Baby sleep can certainly be a mystery to some parents – it’s a topic that requires important education. With so much information available through books and online, you’re bound to find some outdated baby sleep tips and suggestions that have since been debunked. Plus, many sources offer such different advice it causes confusion on what parents should really follow to help baby sleep. Here are a few of the most common baby sleep myths all parents should know about:
Baby Sleep Myth #1: It’s never too early (or too late) to sleep train
Starting sleep training early is definitely a good idea, but it is possible to start too early. During the first few months of your child’s life, he/she will spend most of their time sleeping. You don’t want to do anything to disrupt their sleep and keep them awake when their body needs sleep just so that you can get baby to sleep on your schedule. This can end up having a serious negative effect on baby’s development. According to our friends over at SleepWell Baby certified child sleep consultants, a baby can begin sleep training at four months of age.
Why four months? Well, it’s all based on baby’s internal biological clock. We all operate on internal 24-hour clocks, which are genetically controlled. These clocks drive our circadian rhythms to tell our bodies when we should be sleeping. As baby adjusts to the day’s darkness and daylight, a baby develops their own circadian rhythm at four months of age. “If we overlook their need to sleep during the times when their body temperature dips and melatonin production increases, we see babies who do not settle easily or sleep for long stretches.” Read more about baby sleep at SleepWell Baby.
With this said, it’s also never too late to start sleep training. For example, I started sleep training with my son at nine months old (After 16 long weeks of hoping and praying his constant night wakings would end, but guess what? They only got worse as time went on!). We saw immediate results after working with SleepWell Baby and our son now sleeps 12 hours a night and two 2-3 hour naps a day like clockwork.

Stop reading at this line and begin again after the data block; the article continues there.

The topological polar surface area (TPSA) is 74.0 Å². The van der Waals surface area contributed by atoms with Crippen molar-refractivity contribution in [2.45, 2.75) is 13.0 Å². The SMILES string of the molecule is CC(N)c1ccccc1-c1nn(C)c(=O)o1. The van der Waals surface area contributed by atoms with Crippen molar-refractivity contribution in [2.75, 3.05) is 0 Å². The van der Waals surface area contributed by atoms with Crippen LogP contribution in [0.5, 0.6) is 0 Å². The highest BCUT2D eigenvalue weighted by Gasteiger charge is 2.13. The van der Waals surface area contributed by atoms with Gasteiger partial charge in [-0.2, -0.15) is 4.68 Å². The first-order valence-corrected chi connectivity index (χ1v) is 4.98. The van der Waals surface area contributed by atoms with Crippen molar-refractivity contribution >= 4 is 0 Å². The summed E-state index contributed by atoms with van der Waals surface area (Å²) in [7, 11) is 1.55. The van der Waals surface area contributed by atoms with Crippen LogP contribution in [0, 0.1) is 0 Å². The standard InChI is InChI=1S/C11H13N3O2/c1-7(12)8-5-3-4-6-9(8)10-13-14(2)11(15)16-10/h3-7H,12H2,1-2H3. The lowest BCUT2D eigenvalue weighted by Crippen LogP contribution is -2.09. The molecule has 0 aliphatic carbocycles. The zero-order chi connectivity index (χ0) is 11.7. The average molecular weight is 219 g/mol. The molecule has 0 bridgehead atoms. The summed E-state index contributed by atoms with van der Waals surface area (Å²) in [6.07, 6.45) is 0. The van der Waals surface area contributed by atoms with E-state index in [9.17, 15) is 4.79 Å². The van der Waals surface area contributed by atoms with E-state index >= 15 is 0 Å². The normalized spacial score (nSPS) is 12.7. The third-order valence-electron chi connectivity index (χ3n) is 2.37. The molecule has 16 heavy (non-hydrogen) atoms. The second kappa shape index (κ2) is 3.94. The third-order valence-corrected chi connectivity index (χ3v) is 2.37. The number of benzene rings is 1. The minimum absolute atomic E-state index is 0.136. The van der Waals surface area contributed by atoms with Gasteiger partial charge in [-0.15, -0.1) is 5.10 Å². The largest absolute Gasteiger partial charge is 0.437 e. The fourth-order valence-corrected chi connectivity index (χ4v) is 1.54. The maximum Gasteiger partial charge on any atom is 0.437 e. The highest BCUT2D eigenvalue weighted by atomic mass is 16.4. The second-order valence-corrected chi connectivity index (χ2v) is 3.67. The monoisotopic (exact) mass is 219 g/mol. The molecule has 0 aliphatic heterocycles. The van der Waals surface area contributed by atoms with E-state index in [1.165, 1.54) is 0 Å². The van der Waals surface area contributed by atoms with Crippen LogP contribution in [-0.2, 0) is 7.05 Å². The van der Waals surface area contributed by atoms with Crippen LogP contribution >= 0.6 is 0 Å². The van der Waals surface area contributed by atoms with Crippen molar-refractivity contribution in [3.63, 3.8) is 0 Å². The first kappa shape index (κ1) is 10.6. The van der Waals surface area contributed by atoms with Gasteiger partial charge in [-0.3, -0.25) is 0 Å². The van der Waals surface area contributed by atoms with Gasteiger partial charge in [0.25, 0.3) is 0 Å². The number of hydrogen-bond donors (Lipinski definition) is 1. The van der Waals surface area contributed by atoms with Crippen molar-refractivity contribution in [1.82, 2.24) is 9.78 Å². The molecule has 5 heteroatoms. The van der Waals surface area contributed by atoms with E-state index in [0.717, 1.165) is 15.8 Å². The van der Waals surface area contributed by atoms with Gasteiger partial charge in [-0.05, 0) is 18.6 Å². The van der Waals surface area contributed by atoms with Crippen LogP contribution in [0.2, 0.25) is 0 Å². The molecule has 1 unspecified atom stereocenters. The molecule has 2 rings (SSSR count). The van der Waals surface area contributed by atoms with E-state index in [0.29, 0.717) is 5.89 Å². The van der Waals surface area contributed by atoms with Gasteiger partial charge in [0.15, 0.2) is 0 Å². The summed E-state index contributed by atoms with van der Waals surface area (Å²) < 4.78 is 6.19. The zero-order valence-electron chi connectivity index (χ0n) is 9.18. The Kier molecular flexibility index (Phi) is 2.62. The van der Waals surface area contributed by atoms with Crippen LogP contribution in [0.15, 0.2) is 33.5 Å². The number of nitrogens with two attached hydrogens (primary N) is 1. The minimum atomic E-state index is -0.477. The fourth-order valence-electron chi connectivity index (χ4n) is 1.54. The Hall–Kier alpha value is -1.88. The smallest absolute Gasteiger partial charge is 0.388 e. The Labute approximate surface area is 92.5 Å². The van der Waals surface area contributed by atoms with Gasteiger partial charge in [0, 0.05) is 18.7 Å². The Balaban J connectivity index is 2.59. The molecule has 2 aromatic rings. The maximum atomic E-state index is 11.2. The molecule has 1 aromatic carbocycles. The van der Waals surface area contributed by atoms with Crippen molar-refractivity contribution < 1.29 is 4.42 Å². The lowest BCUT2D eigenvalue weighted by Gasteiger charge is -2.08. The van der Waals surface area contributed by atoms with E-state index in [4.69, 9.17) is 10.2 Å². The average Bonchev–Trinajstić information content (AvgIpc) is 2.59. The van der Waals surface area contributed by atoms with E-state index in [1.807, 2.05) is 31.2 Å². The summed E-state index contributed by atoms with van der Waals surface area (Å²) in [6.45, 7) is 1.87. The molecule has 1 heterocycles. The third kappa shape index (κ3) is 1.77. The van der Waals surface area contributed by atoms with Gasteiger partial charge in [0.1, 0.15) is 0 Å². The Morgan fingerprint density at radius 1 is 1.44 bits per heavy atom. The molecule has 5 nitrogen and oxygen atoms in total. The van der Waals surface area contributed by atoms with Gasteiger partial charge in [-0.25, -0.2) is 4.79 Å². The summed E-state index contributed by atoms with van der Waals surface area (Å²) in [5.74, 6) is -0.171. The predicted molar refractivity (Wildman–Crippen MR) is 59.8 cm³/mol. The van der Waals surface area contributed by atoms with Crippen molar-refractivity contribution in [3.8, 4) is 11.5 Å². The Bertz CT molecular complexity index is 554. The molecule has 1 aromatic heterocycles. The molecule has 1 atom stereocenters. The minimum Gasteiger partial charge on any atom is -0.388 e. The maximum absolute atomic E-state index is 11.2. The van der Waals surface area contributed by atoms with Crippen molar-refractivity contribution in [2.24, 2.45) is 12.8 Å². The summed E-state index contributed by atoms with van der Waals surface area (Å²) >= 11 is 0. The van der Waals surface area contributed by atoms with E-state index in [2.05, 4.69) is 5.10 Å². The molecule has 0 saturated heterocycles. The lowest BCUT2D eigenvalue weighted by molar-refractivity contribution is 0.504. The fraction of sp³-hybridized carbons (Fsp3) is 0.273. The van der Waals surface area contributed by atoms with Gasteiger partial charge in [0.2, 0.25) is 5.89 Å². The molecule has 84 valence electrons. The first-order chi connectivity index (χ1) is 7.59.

Baby Sleep Myth #2: Add rice cereal to your baby’s bottle at night
The idea behind this baby sleep myth is that if you add rice cereal to your baby’s bedtime feeding, baby will stay full longer and therefore sleep longer through the night. The truth is, it’s just not safe to give a baby under four months old rice cereal because their digestive system can’t handle it. Some pediatricians even recommend no solids until six months and no grains until 12 months.
Giving baby rice cereal at such a young age could cause tummy trouble which can keep baby awake and increase crying. Additionally, young babies need to eat every two to three hours so trying to get a baby to remain full for a longer period of time prevents baby from getting the nutrition they need to grow and thrive. As a mother I know it’s not easy to get up every two to three hours during the night, but it does not last forever and you will get through it. We must do what is best for our babies.
So when is baby ready to go longer without night feedings? A good rule to follow is if baby is gaining weight and weighs at least 15 pounds then baby is able to sleep 12 hours a night with no feedings. (Another tip I learned from SleepWell Baby).
Don’t worry that your baby won’t get enough nutrition because another cool thing I learned about babies is that they self-regulate their own bodies! When we started sleep training we went from 24 ounces of formula a night to no bottles at night COLD TURKEY and we noticed that our baby started eating more during the day instead. It’s truly incredible. We were so uneasy about stopping night feeding like that so suddenly, but we trusted our sleep consultant and they were right! Our baby did not wake up or cry to eat. He slept 6 hours straight the first night of sleep training and then 11 hours straight on night two and then since then 12 hours straight every night.